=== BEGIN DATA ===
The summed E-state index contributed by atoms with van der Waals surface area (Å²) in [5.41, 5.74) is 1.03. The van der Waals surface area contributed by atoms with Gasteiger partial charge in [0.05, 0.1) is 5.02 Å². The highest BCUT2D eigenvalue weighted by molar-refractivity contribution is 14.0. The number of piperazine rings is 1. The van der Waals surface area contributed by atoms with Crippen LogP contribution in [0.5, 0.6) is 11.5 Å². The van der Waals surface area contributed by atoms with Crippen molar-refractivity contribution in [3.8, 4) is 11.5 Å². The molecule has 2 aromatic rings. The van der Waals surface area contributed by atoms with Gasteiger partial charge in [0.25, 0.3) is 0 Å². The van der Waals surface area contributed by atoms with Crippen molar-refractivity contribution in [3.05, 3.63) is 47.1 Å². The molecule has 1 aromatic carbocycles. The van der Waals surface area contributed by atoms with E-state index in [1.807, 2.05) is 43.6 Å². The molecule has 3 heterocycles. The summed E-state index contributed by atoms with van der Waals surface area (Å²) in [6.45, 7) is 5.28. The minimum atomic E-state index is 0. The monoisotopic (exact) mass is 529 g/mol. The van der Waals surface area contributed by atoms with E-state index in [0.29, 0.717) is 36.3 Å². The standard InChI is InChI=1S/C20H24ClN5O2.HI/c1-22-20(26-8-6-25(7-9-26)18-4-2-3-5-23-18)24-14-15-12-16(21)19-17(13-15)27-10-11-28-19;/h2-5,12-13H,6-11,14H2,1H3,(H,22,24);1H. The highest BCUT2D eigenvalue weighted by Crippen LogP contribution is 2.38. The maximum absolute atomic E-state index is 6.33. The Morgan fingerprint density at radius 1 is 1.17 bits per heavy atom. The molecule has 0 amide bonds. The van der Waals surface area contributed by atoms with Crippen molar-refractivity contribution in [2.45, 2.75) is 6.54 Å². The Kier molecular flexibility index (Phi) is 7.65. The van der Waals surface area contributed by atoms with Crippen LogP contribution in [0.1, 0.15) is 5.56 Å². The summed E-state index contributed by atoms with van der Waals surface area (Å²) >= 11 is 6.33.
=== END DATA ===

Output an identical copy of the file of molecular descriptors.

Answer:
The summed E-state index contributed by atoms with van der Waals surface area (Å²) in [5.41, 5.74) is 1.03. The van der Waals surface area contributed by atoms with Gasteiger partial charge in [0.05, 0.1) is 5.02 Å². The highest BCUT2D eigenvalue weighted by molar-refractivity contribution is 14.0. The number of piperazine rings is 1. The van der Waals surface area contributed by atoms with Crippen LogP contribution in [0.5, 0.6) is 11.5 Å². The van der Waals surface area contributed by atoms with Crippen molar-refractivity contribution in [3.8, 4) is 11.5 Å². The molecule has 2 aromatic rings. The van der Waals surface area contributed by atoms with Gasteiger partial charge in [0.25, 0.3) is 0 Å². The van der Waals surface area contributed by atoms with Crippen molar-refractivity contribution in [3.05, 3.63) is 47.1 Å². The molecule has 1 aromatic carbocycles. The van der Waals surface area contributed by atoms with E-state index in [1.807, 2.05) is 43.6 Å². The molecule has 3 heterocycles. The summed E-state index contributed by atoms with van der Waals surface area (Å²) in [6.45, 7) is 5.28. The minimum atomic E-state index is 0. The monoisotopic (exact) mass is 529 g/mol. The van der Waals surface area contributed by atoms with E-state index in [0.29, 0.717) is 36.3 Å². The standard InChI is InChI=1S/C20H24ClN5O2.HI/c1-22-20(26-8-6-25(7-9-26)18-4-2-3-5-23-18)24-14-15-12-16(21)19-17(13-15)27-10-11-28-19;/h2-5,12-13H,6-11,14H2,1H3,(H,22,24);1H. The highest BCUT2D eigenvalue weighted by Crippen LogP contribution is 2.38. The maximum absolute atomic E-state index is 6.33. The Morgan fingerprint density at radius 1 is 1.17 bits per heavy atom. The molecule has 0 amide bonds. The van der Waals surface area contributed by atoms with Crippen molar-refractivity contribution in [2.45, 2.75) is 6.54 Å². The Kier molecular flexibility index (Phi) is 7.65. The van der Waals surface area contributed by atoms with Crippen LogP contribution in [0.1, 0.15) is 5.56 Å². The summed E-state index contributed by atoms with van der Waals surface area (Å²) >= 11 is 6.33.